Child Soldiers Global Report 2008 - Japan
|Publisher||Child Soldiers International|
|Publication Date||20 May 2008|
|Cite as||Child Soldiers International, Child Soldiers Global Report 2008 - Japan, 20 May 2008, available at: http://www.refworld.org/docid/486cb10c1d8.html [accessed 30 April 2016]|
|Disclaimer||This is not a UNHCR publication. UNHCR is not responsible for, nor does it necessarily endorse, its content. Any views expressed are solely those of the author or publisher and do not necessarily reflect those of UNHCR, the United Nations or its Member States.|
Population: 128.1 million (21.8 million under 18)
Government Armed Forces: 240,400
Compulsary Recruitment Age: no conscription
Voluntary Recruitment Age: 18
Voting Age: 20
Optional Protocol: ratified 2 August 2004
Other Treaties: GC AP I, GC AP II, CRC, ILO 138, ILO 182, ICC
There were no reports of under-18s in the armed forces. Although 15-year-olds could become youth cadets, they were never deployed.
Six hundred ground troops deployed by Japan to Iraq in January 2004 were withdrawn in July 2006. However, around 200 air force personnel continued to airlift personnel and cargo between Iraq and Kuwait, with deployment to be reviewed in July 2008.1 This was the first foreign deployment of Japanese troops since the end of the Second World War, apart from under the auspices of the UN, and it was criticized for being in potential breach of Article 9 of the constitution, which defined Japan as pacifist.2
A nuclear test by North Korea in October 2006 intensified public debate in Japan on whether to revise the constitution towards taking a more aggressive stance.3 In May 2007 the Japanese parliament passed legislation setting out the procedures for a referendum on amending the constitution, while the government was working on draft amendments that were expected to move away from the pacifist approach.4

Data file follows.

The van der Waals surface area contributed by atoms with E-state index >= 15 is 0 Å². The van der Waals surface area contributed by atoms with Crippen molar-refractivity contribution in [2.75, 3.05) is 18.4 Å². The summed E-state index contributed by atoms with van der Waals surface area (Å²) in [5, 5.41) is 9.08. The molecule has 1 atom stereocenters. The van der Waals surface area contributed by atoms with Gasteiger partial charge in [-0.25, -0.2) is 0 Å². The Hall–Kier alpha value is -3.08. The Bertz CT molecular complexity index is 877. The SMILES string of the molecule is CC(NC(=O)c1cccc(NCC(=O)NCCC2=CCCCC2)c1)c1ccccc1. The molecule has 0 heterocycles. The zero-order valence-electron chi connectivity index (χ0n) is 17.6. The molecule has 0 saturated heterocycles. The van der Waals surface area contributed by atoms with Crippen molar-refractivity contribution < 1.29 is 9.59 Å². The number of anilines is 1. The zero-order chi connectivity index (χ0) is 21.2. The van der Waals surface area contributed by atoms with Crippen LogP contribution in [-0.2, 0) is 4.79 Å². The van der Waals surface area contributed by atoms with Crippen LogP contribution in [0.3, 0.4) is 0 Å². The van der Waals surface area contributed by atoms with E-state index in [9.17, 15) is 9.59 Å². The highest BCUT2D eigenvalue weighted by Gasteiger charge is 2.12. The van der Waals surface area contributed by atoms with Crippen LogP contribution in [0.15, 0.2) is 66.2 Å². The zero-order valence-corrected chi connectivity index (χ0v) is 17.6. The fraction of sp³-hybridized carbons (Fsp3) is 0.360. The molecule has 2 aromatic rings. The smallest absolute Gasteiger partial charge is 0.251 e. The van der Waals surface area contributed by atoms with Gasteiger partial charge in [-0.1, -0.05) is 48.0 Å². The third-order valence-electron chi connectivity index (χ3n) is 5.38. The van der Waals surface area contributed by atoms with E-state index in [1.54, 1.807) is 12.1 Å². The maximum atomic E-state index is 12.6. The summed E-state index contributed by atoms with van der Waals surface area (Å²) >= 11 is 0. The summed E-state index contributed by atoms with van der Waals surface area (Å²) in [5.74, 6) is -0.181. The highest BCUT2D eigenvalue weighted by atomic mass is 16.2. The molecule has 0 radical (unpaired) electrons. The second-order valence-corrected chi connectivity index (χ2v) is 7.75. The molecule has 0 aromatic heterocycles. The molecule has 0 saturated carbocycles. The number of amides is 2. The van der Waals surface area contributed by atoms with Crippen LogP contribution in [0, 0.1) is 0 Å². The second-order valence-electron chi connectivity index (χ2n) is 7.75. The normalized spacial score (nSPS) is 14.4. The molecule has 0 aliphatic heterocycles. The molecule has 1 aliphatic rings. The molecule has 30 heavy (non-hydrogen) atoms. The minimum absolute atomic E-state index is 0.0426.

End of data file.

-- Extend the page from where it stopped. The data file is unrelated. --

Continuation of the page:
National recruitment legislation and practice
The 1947 constitution stated that the Japanese people "forever renounce war as a sovereign right of the nation and the threat or use of force as means of settling international disputes ... land, sea and air forces, as well as other war potential, will never be maintained. The rights of belligerency of the state will not be recognized" (Article 9). The Self-Defence Forces were established in 1954 to defend against invasion and to maintain the peace, independence and security of Japan.
In 2003 Japan reported to the UN Committee on the Rights of the Child that "Article 25 of the Enforcement Regulations of Law and the Instructions for Assignment of Youth Cadets stipulate that the Self-Defence Forces may accept applications only from those who are 18 years old or over, except for attending its educational institutions through the youth cadet programme".5
There was no conscription.6 However, emergency security legislation passed in 2002 calling for "people's co-operation" in the event of an emergency raised concerns that this could entail conscription.7
Military training and military schools
All three branches of the Self-Defence Forces (ground, maritime and air) operated youth cadet programs for lower-secondary-school graduates.8 Cadets from the age of 15 received secondary-school education, basic military training and training to become technical specialists in the armed forces. According to the government they were not deployed on front lines and not expected to engage in hostilities, even in the event of an emergency.9 They were, however, considered to be adopted as members of the Self-Defence Forces.10